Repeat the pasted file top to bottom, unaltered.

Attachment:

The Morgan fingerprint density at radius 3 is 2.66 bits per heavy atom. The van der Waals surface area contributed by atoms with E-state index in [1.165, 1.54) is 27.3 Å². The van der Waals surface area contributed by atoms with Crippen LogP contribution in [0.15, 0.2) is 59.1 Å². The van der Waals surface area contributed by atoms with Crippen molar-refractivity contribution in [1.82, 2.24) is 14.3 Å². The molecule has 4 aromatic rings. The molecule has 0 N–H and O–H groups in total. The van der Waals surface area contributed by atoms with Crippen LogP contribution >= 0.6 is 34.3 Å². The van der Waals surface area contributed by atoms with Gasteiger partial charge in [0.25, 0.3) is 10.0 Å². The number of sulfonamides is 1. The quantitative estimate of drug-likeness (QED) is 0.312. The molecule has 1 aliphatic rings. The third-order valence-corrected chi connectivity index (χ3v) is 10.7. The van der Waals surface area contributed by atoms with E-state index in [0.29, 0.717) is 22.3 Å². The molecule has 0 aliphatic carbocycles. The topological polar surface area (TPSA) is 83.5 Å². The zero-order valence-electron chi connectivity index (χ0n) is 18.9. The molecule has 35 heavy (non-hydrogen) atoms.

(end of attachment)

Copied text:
The Morgan fingerprint density at radius 3 is 2.66 bits per heavy atom. The van der Waals surface area contributed by atoms with E-state index in [1.165, 1.54) is 27.3 Å². The van der Waals surface area contributed by atoms with Crippen LogP contribution in [0.15, 0.2) is 59.1 Å². The van der Waals surface area contributed by atoms with Crippen molar-refractivity contribution in [1.82, 2.24) is 14.3 Å². The molecule has 4 aromatic rings. The molecule has 0 N–H and O–H groups in total. The van der Waals surface area contributed by atoms with Crippen LogP contribution >= 0.6 is 34.3 Å². The van der Waals surface area contributed by atoms with Gasteiger partial charge in [0.25, 0.3) is 10.0 Å². The number of sulfonamides is 1. The quantitative estimate of drug-likeness (QED) is 0.312. The molecule has 1 aliphatic rings. The third-order valence-corrected chi connectivity index (χ3v) is 10.7. The van der Waals surface area contributed by atoms with E-state index in [0.29, 0.717) is 22.3 Å². The molecule has 0 aliphatic carbocycles. The topological polar surface area (TPSA) is 83.5 Å². The zero-order valence-electron chi connectivity index (χ0n) is 18.9. The molecule has 35 heavy (non-hydrogen) atoms.